Texas swimming & diving’s Anelise Diener and West Virginia rifle student-athlete Ginny Thrasher have been named two of the top 30 honorees for the 2019 NCAA Woman of the Year.
The NCAA Woman of the Year award recognizes graduating female student-athletes for excellence in academics, athletics, community service and leadership. Selected from a record 585 school nominees — a group that was then narrowed to 151 nominees by conference offices — the Top 30 honorees include 10 from each of the three NCAA divisions. The honorees competed in 13 sports — including, for the first time, equestrian and rifle — and studied a broad range of academic majors, including neuroscience, anthropology, economics, chemical engineering, political science and communication.
Diener is a five-time Big 12 Champion, three-time All-American and three-time NCAA Championships qualifier. In 2019 NCAA Championships, the San Antonio, Texas, native placed 19th in the prelims of the 100 freestyle and tied for 26th in the 50 freestyle prelims. She teamed with Claire Adams, Julie Cook and Grace Ariola to place fourth in the 400-freestyle relay at the NCAA Championship. Diener was part of two Big 12 freestyle titles, winning the 200- and 400- freestyle relays. Additionally, the senior finished third in the 100 free and fourth in the 50 free and 200 free. Those performances by Diener helped the Longhorns clinch their 17th Big 12 title. Additionally, Diener is three-time Academic All-Big 12 First Team honoree.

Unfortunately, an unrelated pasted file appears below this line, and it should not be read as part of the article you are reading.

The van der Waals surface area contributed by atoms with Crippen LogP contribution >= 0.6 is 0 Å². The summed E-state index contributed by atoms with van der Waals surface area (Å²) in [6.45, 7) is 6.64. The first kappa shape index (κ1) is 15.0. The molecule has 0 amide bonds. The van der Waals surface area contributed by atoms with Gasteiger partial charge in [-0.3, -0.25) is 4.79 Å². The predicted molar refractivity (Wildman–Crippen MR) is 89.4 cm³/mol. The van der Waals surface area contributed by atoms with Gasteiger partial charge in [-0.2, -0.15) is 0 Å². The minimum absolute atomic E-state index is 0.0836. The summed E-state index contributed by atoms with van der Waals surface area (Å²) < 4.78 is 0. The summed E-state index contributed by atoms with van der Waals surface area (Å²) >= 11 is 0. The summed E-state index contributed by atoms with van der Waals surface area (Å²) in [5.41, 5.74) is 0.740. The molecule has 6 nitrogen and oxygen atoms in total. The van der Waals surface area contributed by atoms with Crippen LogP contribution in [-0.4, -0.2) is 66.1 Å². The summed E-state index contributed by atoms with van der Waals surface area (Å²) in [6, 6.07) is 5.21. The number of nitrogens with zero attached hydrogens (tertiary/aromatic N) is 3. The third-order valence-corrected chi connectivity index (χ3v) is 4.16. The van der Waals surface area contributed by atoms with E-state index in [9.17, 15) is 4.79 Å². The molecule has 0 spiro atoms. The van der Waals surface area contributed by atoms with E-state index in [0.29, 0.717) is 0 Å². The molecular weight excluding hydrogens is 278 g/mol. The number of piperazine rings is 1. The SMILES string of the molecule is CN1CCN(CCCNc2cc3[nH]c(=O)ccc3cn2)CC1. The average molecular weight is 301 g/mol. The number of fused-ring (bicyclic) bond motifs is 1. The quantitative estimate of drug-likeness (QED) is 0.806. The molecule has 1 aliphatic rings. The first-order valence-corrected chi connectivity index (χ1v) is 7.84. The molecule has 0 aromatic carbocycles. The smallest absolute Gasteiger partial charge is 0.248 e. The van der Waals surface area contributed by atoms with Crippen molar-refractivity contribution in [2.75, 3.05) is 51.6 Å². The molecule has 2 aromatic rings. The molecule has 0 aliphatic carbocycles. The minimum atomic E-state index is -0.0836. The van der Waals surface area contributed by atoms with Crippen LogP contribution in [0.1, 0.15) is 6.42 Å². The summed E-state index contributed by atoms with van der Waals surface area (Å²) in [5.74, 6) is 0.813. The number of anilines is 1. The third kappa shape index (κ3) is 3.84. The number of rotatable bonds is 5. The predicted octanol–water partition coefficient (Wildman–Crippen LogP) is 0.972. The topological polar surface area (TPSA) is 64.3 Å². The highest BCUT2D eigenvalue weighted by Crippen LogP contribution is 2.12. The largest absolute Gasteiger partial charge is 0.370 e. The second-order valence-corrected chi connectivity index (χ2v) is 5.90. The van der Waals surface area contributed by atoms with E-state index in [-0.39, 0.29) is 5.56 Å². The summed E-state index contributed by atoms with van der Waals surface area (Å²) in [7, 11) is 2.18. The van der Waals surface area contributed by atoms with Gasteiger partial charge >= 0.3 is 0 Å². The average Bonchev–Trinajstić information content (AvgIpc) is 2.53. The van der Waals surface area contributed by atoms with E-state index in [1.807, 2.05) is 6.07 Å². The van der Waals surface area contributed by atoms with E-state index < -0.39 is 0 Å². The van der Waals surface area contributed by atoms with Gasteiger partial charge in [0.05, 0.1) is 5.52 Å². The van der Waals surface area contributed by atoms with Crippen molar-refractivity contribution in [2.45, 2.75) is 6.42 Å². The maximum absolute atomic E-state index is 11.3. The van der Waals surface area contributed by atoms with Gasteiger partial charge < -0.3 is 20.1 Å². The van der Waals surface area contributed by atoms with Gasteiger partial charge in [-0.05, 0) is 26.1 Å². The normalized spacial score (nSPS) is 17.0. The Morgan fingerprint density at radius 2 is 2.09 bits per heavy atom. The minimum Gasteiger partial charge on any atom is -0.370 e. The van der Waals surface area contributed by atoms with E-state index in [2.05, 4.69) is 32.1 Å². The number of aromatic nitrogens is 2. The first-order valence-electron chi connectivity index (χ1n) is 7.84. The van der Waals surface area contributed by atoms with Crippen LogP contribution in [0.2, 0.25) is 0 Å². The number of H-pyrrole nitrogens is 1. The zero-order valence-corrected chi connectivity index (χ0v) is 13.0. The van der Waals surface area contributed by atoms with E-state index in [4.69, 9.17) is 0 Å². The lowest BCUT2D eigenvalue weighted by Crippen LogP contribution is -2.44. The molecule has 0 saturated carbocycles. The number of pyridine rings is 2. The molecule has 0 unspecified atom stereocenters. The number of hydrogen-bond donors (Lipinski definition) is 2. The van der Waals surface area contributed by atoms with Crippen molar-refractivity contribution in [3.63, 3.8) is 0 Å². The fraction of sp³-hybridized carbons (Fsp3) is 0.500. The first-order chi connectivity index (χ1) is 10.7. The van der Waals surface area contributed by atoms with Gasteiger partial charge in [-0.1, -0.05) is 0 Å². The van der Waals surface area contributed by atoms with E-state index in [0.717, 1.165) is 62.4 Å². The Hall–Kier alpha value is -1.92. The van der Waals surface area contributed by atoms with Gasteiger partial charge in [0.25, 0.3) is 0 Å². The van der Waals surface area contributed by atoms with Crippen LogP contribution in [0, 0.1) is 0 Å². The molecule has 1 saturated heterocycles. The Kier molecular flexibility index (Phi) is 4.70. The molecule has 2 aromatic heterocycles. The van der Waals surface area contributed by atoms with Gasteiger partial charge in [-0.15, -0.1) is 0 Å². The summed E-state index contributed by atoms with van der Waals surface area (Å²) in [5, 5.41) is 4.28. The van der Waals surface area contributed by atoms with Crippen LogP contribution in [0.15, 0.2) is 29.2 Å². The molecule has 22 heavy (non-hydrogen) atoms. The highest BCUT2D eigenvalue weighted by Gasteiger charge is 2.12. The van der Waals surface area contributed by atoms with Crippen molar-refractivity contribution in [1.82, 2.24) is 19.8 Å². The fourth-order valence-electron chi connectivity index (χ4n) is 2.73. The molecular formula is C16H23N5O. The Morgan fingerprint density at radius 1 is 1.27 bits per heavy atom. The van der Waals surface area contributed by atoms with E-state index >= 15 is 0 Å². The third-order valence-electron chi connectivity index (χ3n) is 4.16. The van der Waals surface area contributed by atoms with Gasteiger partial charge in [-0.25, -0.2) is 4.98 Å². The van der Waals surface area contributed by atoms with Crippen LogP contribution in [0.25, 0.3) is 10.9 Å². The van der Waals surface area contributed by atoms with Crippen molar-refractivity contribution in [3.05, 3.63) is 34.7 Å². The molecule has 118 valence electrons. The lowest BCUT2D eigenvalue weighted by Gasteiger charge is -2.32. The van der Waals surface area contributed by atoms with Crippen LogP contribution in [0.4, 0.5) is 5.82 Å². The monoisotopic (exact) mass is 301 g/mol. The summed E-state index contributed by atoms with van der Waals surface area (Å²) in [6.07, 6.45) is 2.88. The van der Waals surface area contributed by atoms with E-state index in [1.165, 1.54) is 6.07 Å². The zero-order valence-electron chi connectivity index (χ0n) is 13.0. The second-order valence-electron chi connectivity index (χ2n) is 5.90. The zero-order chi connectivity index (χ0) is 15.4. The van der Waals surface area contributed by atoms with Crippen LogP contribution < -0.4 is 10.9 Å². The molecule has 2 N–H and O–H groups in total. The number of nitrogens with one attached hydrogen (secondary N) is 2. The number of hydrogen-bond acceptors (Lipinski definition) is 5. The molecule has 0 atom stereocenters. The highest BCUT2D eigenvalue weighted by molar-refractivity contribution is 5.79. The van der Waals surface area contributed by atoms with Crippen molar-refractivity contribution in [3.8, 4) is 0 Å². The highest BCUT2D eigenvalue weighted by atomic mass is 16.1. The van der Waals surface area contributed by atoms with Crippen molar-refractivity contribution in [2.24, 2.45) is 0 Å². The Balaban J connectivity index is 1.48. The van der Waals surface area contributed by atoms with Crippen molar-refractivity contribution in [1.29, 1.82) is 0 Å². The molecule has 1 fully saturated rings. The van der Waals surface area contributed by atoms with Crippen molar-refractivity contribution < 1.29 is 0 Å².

Thrasher garnered multiple accolades to cap her accomplished career at West Virginia. The senior was named the Great America Rifle Conference (GARC) Shooter of the Year and was voted as the GARC’s Outstanding Senior. She won conference titles in the air rifle and smallbore before finishing fifth in the smallbore at the 2019 NCAA Championships. Thrasher was a 12-time All-American for the Mountaineers and garnered All-Conference honors in each of her four seasons. She guided WVU to two NCAA National Championships in 2016 and 2017 and a pair of runner-up finishes in 2018 and 2019. She won the first gold medal at the 2016 Rio Summer Olympic Games, winning the women’s 10m air rifle. The Springfield, Virginia, native was named a finalist for the Rhodes Scholarship. She earned multiple academic awards including the Dr. Gerald Lage Academic Achievement Award, WVU Order of Augusta and the WVU Outstanding Senior Award.
In early October, the selection committee will announce the nine finalists, made up of three women from each NCAA division. From those finalists, the NCAA Committee on Women’s Athletics will select the 2019 NCAA Woman of the Year. The Top 30 will be celebrated and the Woman of the Year will be named Oct. 20 at a ceremony in Indianapolis.